Here’s a link to the A/C: https://velitcamping.com/products/velit-2000r-rooftop-air-conditioner-12v-24v

Edited by ChrisMichael
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Posted (edited)

I really like the low profile but wider profile of this compared to a traditional rooftop A/C as well. It’s shorter than my current MaxXAir fan with the shroud so anything I can do to reduce clearance is a bonus. Since my sunrader is currently gutted I’ll be reinforcing the ceiling anyways, but I think the wider profile will help distribute the 66lbs better to hopefully keep it from sagging. It also fits in a traditional 14”x14” hole whereas the Dometic RTX2000 requires making a larger hole. I guess the real question will be how long it’ll hold up since it’s a new product, but for over $1000 cheaper than the Dometic and not much more than a traditional rooftop A/C I’ll definitely take the gamble. I’ll post some pics of the install and testing when it arrives in a week or two. 
 

Since I do have my Sunrader gutted to the fiberglass it’ll be a lot easier to route the 6AWG cable that it requires. I think that might be a downside for someone with an already finished rig because there’s too much current draw to use the 110V wiring that’s already there.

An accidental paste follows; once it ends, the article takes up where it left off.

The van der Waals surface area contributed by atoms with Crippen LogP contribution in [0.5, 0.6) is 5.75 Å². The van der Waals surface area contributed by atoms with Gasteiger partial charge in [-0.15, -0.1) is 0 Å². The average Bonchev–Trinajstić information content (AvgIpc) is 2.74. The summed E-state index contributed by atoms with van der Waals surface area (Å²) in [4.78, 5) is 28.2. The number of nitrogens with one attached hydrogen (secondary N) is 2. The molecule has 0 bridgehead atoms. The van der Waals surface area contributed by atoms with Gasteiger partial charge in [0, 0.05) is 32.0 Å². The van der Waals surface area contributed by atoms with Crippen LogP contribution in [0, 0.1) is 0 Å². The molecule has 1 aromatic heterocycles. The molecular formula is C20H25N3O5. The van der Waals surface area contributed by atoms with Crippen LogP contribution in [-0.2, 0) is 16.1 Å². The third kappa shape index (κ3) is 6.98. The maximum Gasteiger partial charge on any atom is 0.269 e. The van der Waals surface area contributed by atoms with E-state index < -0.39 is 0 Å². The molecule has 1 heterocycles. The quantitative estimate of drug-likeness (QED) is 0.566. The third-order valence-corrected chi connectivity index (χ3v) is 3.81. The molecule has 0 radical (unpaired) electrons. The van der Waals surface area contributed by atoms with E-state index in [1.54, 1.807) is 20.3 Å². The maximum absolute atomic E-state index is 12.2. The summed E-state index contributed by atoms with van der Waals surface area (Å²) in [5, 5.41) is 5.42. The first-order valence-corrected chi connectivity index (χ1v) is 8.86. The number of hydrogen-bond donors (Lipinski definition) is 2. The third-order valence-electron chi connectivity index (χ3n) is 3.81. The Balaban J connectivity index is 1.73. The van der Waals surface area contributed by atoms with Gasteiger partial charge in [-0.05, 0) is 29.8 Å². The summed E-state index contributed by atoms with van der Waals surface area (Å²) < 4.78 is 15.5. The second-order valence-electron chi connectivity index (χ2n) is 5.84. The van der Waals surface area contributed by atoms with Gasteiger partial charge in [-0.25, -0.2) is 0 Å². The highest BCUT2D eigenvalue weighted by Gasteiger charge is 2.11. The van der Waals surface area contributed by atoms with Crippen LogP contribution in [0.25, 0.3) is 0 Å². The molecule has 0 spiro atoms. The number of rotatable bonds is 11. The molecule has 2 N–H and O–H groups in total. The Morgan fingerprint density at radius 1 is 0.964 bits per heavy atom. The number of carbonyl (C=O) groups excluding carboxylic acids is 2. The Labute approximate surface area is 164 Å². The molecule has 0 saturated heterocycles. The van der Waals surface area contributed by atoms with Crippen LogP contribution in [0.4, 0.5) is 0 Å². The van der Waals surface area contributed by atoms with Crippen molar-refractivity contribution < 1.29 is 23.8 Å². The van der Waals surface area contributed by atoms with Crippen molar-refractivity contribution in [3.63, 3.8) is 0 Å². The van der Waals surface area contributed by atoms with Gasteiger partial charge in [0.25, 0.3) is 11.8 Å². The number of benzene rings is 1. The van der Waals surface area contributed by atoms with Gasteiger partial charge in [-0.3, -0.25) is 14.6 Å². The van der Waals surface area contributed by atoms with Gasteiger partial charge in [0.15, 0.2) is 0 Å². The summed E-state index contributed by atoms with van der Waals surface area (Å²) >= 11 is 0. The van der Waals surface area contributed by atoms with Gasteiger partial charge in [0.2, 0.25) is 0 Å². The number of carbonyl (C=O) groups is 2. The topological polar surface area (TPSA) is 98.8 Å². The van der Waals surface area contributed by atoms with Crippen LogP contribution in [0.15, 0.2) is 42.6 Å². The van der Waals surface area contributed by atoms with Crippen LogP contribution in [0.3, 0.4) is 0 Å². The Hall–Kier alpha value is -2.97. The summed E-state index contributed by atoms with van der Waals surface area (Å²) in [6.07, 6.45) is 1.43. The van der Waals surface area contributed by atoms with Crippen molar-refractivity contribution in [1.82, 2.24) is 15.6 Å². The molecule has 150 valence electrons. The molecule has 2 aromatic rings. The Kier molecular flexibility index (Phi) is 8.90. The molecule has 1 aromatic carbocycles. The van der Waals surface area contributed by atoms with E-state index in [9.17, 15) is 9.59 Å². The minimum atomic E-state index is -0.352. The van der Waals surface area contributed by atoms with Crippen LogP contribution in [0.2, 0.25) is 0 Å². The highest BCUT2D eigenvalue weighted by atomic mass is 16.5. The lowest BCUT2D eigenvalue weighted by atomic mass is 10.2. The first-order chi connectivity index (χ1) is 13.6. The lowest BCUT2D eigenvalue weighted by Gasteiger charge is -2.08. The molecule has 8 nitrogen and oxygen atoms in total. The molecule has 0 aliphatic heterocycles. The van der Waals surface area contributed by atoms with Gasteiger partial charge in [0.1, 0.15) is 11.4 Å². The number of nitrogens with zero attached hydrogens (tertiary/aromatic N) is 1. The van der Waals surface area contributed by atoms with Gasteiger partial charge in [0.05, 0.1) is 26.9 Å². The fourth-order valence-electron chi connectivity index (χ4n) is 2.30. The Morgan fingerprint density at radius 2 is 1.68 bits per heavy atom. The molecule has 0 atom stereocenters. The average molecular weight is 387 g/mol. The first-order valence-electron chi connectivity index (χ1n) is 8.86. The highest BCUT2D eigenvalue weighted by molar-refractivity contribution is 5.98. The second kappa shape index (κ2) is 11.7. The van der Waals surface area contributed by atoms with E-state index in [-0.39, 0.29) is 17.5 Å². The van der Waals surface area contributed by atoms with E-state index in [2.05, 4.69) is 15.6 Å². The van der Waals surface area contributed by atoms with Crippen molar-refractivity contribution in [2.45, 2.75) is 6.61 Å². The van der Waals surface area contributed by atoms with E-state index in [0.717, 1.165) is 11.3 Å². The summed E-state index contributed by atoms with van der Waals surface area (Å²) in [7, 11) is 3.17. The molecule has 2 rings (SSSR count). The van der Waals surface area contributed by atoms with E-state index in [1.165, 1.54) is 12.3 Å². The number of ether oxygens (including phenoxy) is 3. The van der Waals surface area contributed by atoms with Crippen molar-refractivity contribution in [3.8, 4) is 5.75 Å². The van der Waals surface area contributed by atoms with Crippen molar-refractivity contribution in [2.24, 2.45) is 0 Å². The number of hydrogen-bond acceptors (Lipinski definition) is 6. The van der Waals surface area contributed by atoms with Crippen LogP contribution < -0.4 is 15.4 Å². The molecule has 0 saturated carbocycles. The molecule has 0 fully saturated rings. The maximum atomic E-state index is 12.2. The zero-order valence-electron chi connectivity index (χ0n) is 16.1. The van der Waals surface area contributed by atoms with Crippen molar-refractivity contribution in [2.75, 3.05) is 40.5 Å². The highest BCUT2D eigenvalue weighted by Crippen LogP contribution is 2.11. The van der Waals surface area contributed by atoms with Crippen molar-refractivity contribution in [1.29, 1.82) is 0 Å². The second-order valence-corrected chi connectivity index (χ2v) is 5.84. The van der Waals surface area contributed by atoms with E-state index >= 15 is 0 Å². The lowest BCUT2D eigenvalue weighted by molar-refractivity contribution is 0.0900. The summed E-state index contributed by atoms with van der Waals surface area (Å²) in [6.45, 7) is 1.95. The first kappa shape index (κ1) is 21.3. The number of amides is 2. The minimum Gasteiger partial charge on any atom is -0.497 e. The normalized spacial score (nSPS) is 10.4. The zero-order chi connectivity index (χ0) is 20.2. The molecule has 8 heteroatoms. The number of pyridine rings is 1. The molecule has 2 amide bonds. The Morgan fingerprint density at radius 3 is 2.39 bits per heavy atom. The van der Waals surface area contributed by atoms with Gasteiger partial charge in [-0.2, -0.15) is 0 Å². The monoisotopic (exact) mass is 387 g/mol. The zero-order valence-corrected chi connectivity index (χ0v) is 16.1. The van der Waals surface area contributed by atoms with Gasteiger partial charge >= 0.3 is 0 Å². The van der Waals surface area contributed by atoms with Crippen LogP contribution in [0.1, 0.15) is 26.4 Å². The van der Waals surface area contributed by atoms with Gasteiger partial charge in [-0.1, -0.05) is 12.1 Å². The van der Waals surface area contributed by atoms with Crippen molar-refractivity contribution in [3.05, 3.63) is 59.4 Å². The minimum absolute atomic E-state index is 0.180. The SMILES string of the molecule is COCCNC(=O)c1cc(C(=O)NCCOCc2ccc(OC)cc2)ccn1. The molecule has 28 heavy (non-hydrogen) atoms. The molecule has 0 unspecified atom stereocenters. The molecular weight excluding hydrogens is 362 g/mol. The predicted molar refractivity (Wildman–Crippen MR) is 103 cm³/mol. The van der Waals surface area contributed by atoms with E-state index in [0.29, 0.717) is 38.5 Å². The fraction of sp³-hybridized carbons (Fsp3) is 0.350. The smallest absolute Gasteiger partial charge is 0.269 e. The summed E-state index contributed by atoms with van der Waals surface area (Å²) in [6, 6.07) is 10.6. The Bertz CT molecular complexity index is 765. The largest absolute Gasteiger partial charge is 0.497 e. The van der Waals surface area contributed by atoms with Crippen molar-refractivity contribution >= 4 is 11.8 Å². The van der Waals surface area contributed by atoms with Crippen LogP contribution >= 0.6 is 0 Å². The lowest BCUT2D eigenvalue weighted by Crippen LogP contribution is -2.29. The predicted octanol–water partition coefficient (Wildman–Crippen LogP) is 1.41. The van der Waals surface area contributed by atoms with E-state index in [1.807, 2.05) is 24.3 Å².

Edited by ChrisMichael
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No current draw at 12 volts is way less than 110. I'll just connect the existing wiring to 12 volt connection at converter.  My maxxfan vent is hooked currently to light fixture but that is not enough for AC. 

Linda S 

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I might have not stated what I meant clearly, but the wiring typically found up near the ceiling for an 110VAC powered air conditioner is only rated to about 15A. This unit, at 12VDC requires up to 700W, or ~60A. Pushing 60A through a wire only rated to 15A could very easily melt it and start a fire. You’d have to use the thicker 6AWG wiring that comes with the unit (it’s pre-fused at 80A too) in order to safely pull 60A of current at 12V from a battery bank within 15ft of the Air Conditioner. Any further and you’d need to step up to an even thicker cable.